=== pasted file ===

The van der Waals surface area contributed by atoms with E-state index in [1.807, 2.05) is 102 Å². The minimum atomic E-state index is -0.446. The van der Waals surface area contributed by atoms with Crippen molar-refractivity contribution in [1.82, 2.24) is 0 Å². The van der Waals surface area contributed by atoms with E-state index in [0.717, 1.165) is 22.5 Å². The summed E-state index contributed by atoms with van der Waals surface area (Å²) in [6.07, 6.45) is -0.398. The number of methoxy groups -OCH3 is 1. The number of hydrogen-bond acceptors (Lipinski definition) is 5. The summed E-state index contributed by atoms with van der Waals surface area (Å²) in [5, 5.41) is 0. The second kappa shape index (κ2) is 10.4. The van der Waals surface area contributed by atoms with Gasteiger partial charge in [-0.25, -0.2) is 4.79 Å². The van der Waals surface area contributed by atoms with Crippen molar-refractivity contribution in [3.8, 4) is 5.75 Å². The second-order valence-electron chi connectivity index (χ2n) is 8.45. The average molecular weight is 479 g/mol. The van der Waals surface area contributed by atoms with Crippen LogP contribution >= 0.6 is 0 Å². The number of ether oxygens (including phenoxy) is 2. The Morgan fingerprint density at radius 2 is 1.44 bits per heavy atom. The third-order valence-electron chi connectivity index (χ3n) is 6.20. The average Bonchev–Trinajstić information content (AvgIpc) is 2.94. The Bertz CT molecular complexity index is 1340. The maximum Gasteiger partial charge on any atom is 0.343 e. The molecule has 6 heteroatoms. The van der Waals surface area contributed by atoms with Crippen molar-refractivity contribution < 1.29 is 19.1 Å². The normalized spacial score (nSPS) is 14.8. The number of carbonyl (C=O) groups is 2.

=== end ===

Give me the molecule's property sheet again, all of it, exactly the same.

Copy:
The van der Waals surface area contributed by atoms with E-state index in [1.807, 2.05) is 102 Å². The minimum atomic E-state index is -0.446. The van der Waals surface area contributed by atoms with Crippen molar-refractivity contribution in [1.82, 2.24) is 0 Å². The van der Waals surface area contributed by atoms with E-state index in [0.717, 1.165) is 22.5 Å². The summed E-state index contributed by atoms with van der Waals surface area (Å²) in [6.07, 6.45) is -0.398. The number of methoxy groups -OCH3 is 1. The number of hydrogen-bond acceptors (Lipinski definition) is 5. The summed E-state index contributed by atoms with van der Waals surface area (Å²) in [5, 5.41) is 0. The second kappa shape index (κ2) is 10.4. The van der Waals surface area contributed by atoms with Gasteiger partial charge in [-0.25, -0.2) is 4.79 Å². The van der Waals surface area contributed by atoms with Crippen molar-refractivity contribution in [3.8, 4) is 5.75 Å². The second-order valence-electron chi connectivity index (χ2n) is 8.45. The average molecular weight is 479 g/mol. The van der Waals surface area contributed by atoms with Crippen LogP contribution >= 0.6 is 0 Å². The number of ether oxygens (including phenoxy) is 2. The Morgan fingerprint density at radius 2 is 1.44 bits per heavy atom. The third-order valence-electron chi connectivity index (χ3n) is 6.20. The average Bonchev–Trinajstić information content (AvgIpc) is 2.94. The Bertz CT molecular complexity index is 1340. The maximum Gasteiger partial charge on any atom is 0.343 e. The molecule has 6 heteroatoms. The van der Waals surface area contributed by atoms with Crippen molar-refractivity contribution < 1.29 is 19.1 Å². The normalized spacial score (nSPS) is 14.8. The number of carbonyl (C=O) groups is 2.